Diversification is a way to try to reduce the risk in your portfolio by choosing a mix of investments. Under normal market conditions, diversification is an effective way to reduce risk.

If you hold just one investment and it performs badly, you could lose all of your money. If you hold a diversified portfolio with a variety of different investments, it’s much less likely that all of your investments will perform badly at the same time.

The profits you earn on the investments that perform well offset the losses on those that perform poorly.

For example, bonds and stocks often move in opposite directions.

When investors expect the economy to weaken and corporate profits to drop, stock prices will likely fall. When this happens, central banks may cut interest rates to reduce borrowing costs and stimulate spending. This causes bond prices to rise. If your portfolio includes both stocks and bonds, the increase in the value of bonds may help offset the decrease in the value of stocks. The reason for including bonds in a portfolio is not to increase returns but to reduce risk.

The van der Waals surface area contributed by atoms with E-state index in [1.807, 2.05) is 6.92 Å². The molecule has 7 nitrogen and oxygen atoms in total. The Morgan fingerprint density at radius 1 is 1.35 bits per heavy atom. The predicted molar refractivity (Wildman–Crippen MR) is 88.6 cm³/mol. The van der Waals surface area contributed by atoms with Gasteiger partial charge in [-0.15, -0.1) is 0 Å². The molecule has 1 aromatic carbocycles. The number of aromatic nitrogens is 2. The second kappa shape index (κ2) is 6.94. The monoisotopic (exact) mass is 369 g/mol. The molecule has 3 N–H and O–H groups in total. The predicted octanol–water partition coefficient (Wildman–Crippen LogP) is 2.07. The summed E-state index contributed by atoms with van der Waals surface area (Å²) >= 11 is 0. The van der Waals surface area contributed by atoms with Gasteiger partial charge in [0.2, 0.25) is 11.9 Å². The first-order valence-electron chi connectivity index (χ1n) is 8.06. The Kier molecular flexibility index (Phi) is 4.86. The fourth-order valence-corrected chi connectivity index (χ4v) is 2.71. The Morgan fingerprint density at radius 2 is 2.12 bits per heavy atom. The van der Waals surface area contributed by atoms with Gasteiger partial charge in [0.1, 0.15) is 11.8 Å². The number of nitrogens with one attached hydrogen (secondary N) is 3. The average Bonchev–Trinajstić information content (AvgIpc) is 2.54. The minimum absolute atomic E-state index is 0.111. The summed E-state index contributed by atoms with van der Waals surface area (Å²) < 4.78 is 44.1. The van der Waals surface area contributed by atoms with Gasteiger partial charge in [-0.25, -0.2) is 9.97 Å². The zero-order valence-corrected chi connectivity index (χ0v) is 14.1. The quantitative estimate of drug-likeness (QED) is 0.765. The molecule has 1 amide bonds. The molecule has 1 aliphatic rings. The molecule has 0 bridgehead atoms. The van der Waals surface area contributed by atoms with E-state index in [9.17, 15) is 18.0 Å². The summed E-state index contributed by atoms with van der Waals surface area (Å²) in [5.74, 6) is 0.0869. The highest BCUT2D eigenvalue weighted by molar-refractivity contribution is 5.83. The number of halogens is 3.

In theory, diversification enables you to reduce the risk of your portfolio without sacrificing potential returns. An efficient portfolio has the least possible risk for a given return. Once your portfolio has been fully diversified, you have to take on additional risk to earn a higher potential return on your portfolio.

There are four reasons to diversify.

  1. Not all types of investments perform well at the same time.
  2. Different types of investments are affected differently by world events and changes in economic factors such as interest rates, exchange rates and inflation rates.
  3. Diversification enables you to build a portfolio whose risk is smaller than the combined risks of the individual securities.
  4. If your portfolio is not diversified, it will be unnecessarily risky. You will not earn a higher average return for accepting the unnecessary risk.

One way to diversify your portfolio is to invest in several asset classes.

The three main asset classes are:

  • Cash and cash equivalents
  • Fixed income investments [bonds]
  • Equities